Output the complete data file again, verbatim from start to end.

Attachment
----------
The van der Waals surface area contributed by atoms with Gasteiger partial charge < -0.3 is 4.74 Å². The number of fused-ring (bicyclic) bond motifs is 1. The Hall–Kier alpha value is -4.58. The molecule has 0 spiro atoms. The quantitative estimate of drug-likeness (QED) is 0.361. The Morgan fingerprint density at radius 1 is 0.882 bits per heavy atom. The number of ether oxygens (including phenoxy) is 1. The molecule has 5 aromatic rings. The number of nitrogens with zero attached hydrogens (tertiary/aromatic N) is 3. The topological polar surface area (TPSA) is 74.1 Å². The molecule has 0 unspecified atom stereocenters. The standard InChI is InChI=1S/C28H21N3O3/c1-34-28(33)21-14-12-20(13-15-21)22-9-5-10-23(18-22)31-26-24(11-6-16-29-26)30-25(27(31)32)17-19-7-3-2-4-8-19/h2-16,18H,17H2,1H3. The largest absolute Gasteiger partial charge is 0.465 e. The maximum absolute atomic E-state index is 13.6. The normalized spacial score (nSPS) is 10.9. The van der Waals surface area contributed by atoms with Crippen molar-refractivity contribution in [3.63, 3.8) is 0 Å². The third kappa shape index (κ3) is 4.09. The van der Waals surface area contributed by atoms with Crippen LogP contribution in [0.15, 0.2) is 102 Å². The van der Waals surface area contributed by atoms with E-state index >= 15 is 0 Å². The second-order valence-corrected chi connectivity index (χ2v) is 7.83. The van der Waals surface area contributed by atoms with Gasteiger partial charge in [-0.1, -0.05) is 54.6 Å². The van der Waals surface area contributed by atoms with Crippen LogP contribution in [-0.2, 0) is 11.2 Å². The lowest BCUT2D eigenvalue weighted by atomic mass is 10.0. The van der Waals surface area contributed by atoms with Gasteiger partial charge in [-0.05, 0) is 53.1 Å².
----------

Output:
The van der Waals surface area contributed by atoms with Gasteiger partial charge < -0.3 is 4.74 Å². The number of fused-ring (bicyclic) bond motifs is 1. The Hall–Kier alpha value is -4.58. The molecule has 0 spiro atoms. The quantitative estimate of drug-likeness (QED) is 0.361. The Morgan fingerprint density at radius 1 is 0.882 bits per heavy atom. The number of ether oxygens (including phenoxy) is 1. The molecule has 5 aromatic rings. The number of nitrogens with zero attached hydrogens (tertiary/aromatic N) is 3. The topological polar surface area (TPSA) is 74.1 Å². The molecule has 0 unspecified atom stereocenters. The standard InChI is InChI=1S/C28H21N3O3/c1-34-28(33)21-14-12-20(13-15-21)22-9-5-10-23(18-22)31-26-24(11-6-16-29-26)30-25(27(31)32)17-19-7-3-2-4-8-19/h2-16,18H,17H2,1H3. The largest absolute Gasteiger partial charge is 0.465 e. The maximum absolute atomic E-state index is 13.6. The normalized spacial score (nSPS) is 10.9. The van der Waals surface area contributed by atoms with Crippen molar-refractivity contribution in [3.63, 3.8) is 0 Å². The third kappa shape index (κ3) is 4.09. The van der Waals surface area contributed by atoms with Crippen LogP contribution in [0.15, 0.2) is 102 Å². The van der Waals surface area contributed by atoms with E-state index >= 15 is 0 Å². The second-order valence-corrected chi connectivity index (χ2v) is 7.83. The van der Waals surface area contributed by atoms with Gasteiger partial charge in [-0.1, -0.05) is 54.6 Å². The van der Waals surface area contributed by atoms with Crippen LogP contribution in [-0.2, 0) is 11.2 Å². The lowest BCUT2D eigenvalue weighted by atomic mass is 10.0. The van der Waals surface area contributed by atoms with Gasteiger partial charge in [-0.05, 0) is 53.1 Å².